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WHO to Launch Special Anti-SARS Fund - 2003-05-22

The World Health Organization, WHO, says it is starting a special fund to combat SARS, primarily in mainland China and Hong Kong.

World Health Organization officials say they are confident they will be able to raise the money by September from investment banks, media companies and industrial groups.

The head of WHO's Communicable Diseases Program, David Heymann, calls this an exciting new endeavor. He says the Geneva-based World Economic Forum which has close ties with China is taking the lead in contacting business people to contribute to the fund.

"We are not at liberty to announce yet exactly who is going to participate and the amount of money that has come in," said Mr. Heymann. "But, very soon in the next week or so, we will be doing that. But, we can say that the interest is extremely broad and extremely deep and we are very much looking forward to working with business partners on this issue."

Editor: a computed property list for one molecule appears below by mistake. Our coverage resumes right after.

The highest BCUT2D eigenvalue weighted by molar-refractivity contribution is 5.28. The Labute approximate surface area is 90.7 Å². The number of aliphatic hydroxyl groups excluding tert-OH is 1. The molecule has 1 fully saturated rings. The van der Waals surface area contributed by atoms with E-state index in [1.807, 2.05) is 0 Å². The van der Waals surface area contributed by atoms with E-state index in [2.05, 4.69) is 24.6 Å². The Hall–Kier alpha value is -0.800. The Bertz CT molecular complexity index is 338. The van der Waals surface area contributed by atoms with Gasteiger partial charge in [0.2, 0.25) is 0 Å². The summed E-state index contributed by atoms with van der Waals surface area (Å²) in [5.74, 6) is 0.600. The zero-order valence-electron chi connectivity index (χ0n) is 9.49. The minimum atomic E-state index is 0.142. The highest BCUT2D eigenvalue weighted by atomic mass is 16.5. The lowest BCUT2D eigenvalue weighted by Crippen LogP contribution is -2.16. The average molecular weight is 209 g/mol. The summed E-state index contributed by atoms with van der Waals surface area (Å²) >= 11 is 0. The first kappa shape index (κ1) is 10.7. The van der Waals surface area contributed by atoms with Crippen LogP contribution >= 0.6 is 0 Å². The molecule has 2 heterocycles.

Hong Kong still has not managed to get the SARS epidemic under control. But, the World Health Organization says health authorities there are doing a good job in identifying new cases of this fatal disease, in tracing people who have come in contact with SARS carriers and in isolating patients. It says Hong Kong is making good progress and is moving closer toward containing the disease.

China remains the most severely SARS-affected country in the world. But, WHO SARS expert, Jim Kim says he is convinced that the Chinese authorities are taking the epidemic seriously.

He says the Fund which was announced Thursday is intended to get quick money so as to shore up the activities that already are ongoing in China and the business community can mobilize cash very quickly.

"And, we are hoping to reach $100 million by September, just from the business community," said Dr. Kim. "Those funds will be mostly used in China and we want to stress that this is not an expression of concern about China's lack of response. Rather, it is an effort to get the business community to think in a more long term way. What we are talking about is building infrastructure so that SARS or any other infectious diseases of this type will be readily detected and a response will be mobilized, even more quickly than before."

Dr. Kim says he considers $100 million from the business community to be very reasonable, given the economic impact SARS has had. The World Health Organization estimates the SARS epidemic has resulted in losses of more than $30 billion to numerous industries around the world, including the tourist, airline, and services industries.